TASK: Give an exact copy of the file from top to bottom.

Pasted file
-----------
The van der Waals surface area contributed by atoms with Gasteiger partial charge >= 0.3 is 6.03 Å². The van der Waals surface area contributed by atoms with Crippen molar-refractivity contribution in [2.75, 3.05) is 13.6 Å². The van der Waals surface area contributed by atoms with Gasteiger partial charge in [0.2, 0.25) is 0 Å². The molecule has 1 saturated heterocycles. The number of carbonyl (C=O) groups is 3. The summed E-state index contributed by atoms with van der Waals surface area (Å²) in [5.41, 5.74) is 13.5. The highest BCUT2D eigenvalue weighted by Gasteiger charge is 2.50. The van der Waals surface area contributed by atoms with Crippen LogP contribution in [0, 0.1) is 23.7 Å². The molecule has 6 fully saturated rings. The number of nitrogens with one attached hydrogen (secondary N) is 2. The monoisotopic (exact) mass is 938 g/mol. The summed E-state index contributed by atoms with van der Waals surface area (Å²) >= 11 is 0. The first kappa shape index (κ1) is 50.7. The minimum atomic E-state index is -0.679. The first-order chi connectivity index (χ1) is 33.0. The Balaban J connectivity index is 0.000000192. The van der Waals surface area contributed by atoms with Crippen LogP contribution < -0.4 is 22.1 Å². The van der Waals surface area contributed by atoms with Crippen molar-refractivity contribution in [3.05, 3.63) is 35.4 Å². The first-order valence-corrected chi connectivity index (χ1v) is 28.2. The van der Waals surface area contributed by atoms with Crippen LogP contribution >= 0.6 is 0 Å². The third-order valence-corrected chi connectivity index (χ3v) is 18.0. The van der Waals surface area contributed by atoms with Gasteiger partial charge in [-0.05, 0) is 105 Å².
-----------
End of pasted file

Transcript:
The van der Waals surface area contributed by atoms with Gasteiger partial charge >= 0.3 is 6.03 Å². The van der Waals surface area contributed by atoms with Crippen molar-refractivity contribution in [2.75, 3.05) is 13.6 Å². The van der Waals surface area contributed by atoms with Gasteiger partial charge in [0.2, 0.25) is 0 Å². The molecule has 1 saturated heterocycles. The number of carbonyl (C=O) groups is 3. The summed E-state index contributed by atoms with van der Waals surface area (Å²) in [5.41, 5.74) is 13.5. The highest BCUT2D eigenvalue weighted by Gasteiger charge is 2.50. The van der Waals surface area contributed by atoms with Crippen LogP contribution in [0, 0.1) is 23.7 Å². The molecule has 6 fully saturated rings. The number of nitrogens with one attached hydrogen (secondary N) is 2. The monoisotopic (exact) mass is 938 g/mol. The summed E-state index contributed by atoms with van der Waals surface area (Å²) >= 11 is 0. The first kappa shape index (κ1) is 50.7. The minimum atomic E-state index is -0.679. The first-order chi connectivity index (χ1) is 33.0. The Balaban J connectivity index is 0.000000192. The van der Waals surface area contributed by atoms with Crippen LogP contribution < -0.4 is 22.1 Å². The van der Waals surface area contributed by atoms with Crippen molar-refractivity contribution in [3.05, 3.63) is 35.4 Å². The first-order valence-corrected chi connectivity index (χ1v) is 28.2. The van der Waals surface area contributed by atoms with Crippen LogP contribution >= 0.6 is 0 Å². The third-order valence-corrected chi connectivity index (χ3v) is 18.0. The van der Waals surface area contributed by atoms with Gasteiger partial charge in [-0.05, 0) is 105 Å².